Woke at 4 a.m. got sick of staring at the ceiling by five and hit the pavement with my camera. I only got a few pics before my battery ran out(rookie) and I could concentrate on watching the city wake up.
It didn't take long after the 5 a.m. morning prayer call for the hustle to catch up with the bustle. I took a leisurely stroll across intersections to get to the middle of a roundabout so I could set up a tripod and get some shots of the 108 foot high statue of Lord Hanuman. Ten minutes later I was out of battery and decided to move on with the morning. My easy walk had turned into Frogger Level Five.
I made it splat free and got to watch three dogs chase a cow through the streets of Delhi. As forecasted, vehicles gave the cow a wider berth than they had given me.
Now we're chilling in the room waiting for shops to open so we can buy some pigstickers and get a haircut or the Brits that arrived at 3 am to get up so we can go to a Triumph restoration shop, which ever comes first.
The Brits got up so it was off to the motorcycle rescue farm. The van driver told us that it would take two hours to get to that neighborhood. We drove for at least two hours in the same direction and the city looked the same, packed dirty neighborhoods over and over and over. The drive gave the city a sense of scale.
Finally it was time to take a left but each intersection was barricaded and sandbagged and guarded by army soldiers with the world's most popular firearm, the AK-47,because of yesterday's bomb blast. Our driver asked soldiers at one roadblock how in the wide world of sports we could get into the neighborhood.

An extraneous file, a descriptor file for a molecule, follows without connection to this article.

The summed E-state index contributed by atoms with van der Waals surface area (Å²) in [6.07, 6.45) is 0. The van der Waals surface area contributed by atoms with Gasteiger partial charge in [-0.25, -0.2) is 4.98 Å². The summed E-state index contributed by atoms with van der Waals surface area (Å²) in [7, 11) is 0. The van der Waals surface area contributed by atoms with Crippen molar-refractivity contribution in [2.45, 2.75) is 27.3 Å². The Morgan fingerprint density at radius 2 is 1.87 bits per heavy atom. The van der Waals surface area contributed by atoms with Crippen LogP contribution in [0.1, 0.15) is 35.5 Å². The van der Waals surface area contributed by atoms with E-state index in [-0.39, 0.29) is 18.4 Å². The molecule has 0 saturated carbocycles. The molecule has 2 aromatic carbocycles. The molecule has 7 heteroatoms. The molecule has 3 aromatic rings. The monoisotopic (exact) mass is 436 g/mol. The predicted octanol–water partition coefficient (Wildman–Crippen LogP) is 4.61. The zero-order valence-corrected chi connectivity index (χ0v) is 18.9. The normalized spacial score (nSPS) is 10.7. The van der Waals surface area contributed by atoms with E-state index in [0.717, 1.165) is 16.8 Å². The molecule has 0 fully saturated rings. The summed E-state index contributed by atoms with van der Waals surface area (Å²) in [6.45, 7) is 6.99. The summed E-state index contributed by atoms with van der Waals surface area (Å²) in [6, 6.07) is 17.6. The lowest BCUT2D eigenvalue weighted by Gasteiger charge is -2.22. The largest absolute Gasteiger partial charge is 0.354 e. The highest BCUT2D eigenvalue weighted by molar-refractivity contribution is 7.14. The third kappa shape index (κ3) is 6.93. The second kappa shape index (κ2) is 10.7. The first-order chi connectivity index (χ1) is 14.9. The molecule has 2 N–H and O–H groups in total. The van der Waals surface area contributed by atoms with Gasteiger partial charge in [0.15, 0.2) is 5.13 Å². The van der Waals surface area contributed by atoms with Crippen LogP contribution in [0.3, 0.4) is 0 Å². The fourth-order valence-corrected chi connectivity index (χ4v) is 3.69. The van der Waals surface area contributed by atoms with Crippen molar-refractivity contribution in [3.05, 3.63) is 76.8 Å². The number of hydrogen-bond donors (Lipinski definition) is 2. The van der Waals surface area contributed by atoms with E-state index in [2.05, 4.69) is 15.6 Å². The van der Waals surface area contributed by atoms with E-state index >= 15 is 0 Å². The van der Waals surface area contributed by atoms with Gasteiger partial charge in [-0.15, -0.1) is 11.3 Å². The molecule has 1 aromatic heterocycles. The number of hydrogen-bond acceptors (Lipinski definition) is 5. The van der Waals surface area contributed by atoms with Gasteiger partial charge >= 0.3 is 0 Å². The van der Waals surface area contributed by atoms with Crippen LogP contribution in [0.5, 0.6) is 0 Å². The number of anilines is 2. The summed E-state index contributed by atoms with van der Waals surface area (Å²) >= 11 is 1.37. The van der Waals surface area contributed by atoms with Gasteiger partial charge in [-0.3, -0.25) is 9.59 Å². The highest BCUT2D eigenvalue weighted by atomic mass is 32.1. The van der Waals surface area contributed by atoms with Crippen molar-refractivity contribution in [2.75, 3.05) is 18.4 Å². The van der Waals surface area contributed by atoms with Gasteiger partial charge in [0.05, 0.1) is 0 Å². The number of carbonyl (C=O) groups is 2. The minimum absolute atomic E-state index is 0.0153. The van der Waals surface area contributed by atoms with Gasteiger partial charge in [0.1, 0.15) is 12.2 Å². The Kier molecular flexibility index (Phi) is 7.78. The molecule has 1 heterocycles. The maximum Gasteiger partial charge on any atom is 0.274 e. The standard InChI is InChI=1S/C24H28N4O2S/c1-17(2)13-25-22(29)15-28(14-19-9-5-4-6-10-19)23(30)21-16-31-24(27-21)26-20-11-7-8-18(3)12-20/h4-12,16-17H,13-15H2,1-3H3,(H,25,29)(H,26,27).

It took a couple hundred rupees and some time but they sent us to a side gate and as soon as we were on the other side it became apparent that we were in a nice neighborhood. It was all one lane, twisty, and gated homes.
We found the place and asked our driver to wait while we got the tour and Jason did the interview. Turns out it wasn't really a restoration place but a manufacturing shop for classic bike geeks all over the world.
For example: Johnny Gumchewer has a 1968 Norton that he's rebuilding in his garage so he doesn't have to spend evenings with his wife and he needs a gas tank. He calls Rocky in Delhi. Rocky goes out to his motorcycle graveyard, finds the tank, takes it to the shop, makes a jig, and manufactures 1000 of them. Then he calls Johnny and asks him what color he would like and if he needs the cap or not. If Johnny needs the cap, he'll build a thousand of them too.
Pick a bike, pick a part, and the Mad Bull Motor Works division of Eversure Auto Agency has it or will make exact to spec. We walked past mountains of tanks, piles of sprockets, buckets of bolts, rooms and rooms full of bike geek drool.